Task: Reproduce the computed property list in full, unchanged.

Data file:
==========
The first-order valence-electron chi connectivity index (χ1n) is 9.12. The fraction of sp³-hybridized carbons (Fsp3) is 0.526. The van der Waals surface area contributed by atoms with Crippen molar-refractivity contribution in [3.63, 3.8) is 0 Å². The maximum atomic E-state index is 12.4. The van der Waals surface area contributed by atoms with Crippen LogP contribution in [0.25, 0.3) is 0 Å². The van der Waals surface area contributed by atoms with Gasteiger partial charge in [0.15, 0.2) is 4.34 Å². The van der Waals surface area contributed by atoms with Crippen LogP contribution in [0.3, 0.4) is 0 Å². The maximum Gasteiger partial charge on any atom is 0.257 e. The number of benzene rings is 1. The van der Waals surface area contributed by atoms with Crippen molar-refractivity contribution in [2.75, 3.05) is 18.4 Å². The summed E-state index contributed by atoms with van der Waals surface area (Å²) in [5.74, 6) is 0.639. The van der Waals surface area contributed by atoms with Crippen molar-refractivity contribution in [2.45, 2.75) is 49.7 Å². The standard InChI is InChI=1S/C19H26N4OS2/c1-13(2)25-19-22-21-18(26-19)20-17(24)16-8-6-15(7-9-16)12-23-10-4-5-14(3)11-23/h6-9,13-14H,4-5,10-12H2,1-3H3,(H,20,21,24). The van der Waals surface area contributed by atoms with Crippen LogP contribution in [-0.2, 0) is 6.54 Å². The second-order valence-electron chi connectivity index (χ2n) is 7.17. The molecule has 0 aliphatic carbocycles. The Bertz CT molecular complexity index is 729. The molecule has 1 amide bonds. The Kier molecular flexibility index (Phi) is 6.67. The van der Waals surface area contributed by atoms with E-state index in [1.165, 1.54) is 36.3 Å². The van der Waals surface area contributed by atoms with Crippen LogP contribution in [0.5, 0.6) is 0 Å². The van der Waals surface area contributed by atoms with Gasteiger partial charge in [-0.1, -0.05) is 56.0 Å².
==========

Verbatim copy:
The first-order valence-electron chi connectivity index (χ1n) is 9.12. The fraction of sp³-hybridized carbons (Fsp3) is 0.526. The van der Waals surface area contributed by atoms with Crippen molar-refractivity contribution in [3.63, 3.8) is 0 Å². The maximum atomic E-state index is 12.4. The van der Waals surface area contributed by atoms with Crippen LogP contribution in [0.25, 0.3) is 0 Å². The van der Waals surface area contributed by atoms with Gasteiger partial charge in [0.15, 0.2) is 4.34 Å². The van der Waals surface area contributed by atoms with Crippen LogP contribution in [0.3, 0.4) is 0 Å². The maximum Gasteiger partial charge on any atom is 0.257 e. The number of benzene rings is 1. The van der Waals surface area contributed by atoms with Crippen molar-refractivity contribution in [2.75, 3.05) is 18.4 Å². The summed E-state index contributed by atoms with van der Waals surface area (Å²) in [5.74, 6) is 0.639. The van der Waals surface area contributed by atoms with Crippen molar-refractivity contribution in [2.45, 2.75) is 49.7 Å². The standard InChI is InChI=1S/C19H26N4OS2/c1-13(2)25-19-22-21-18(26-19)20-17(24)16-8-6-15(7-9-16)12-23-10-4-5-14(3)11-23/h6-9,13-14H,4-5,10-12H2,1-3H3,(H,20,21,24). The van der Waals surface area contributed by atoms with Crippen LogP contribution in [-0.2, 0) is 6.54 Å². The second-order valence-electron chi connectivity index (χ2n) is 7.17. The molecule has 0 aliphatic carbocycles. The Bertz CT molecular complexity index is 729. The molecule has 1 amide bonds. The Kier molecular flexibility index (Phi) is 6.67. The van der Waals surface area contributed by atoms with E-state index in [1.165, 1.54) is 36.3 Å². The van der Waals surface area contributed by atoms with Crippen LogP contribution in [0.5, 0.6) is 0 Å². The van der Waals surface area contributed by atoms with Gasteiger partial charge in [-0.1, -0.05) is 56.0 Å².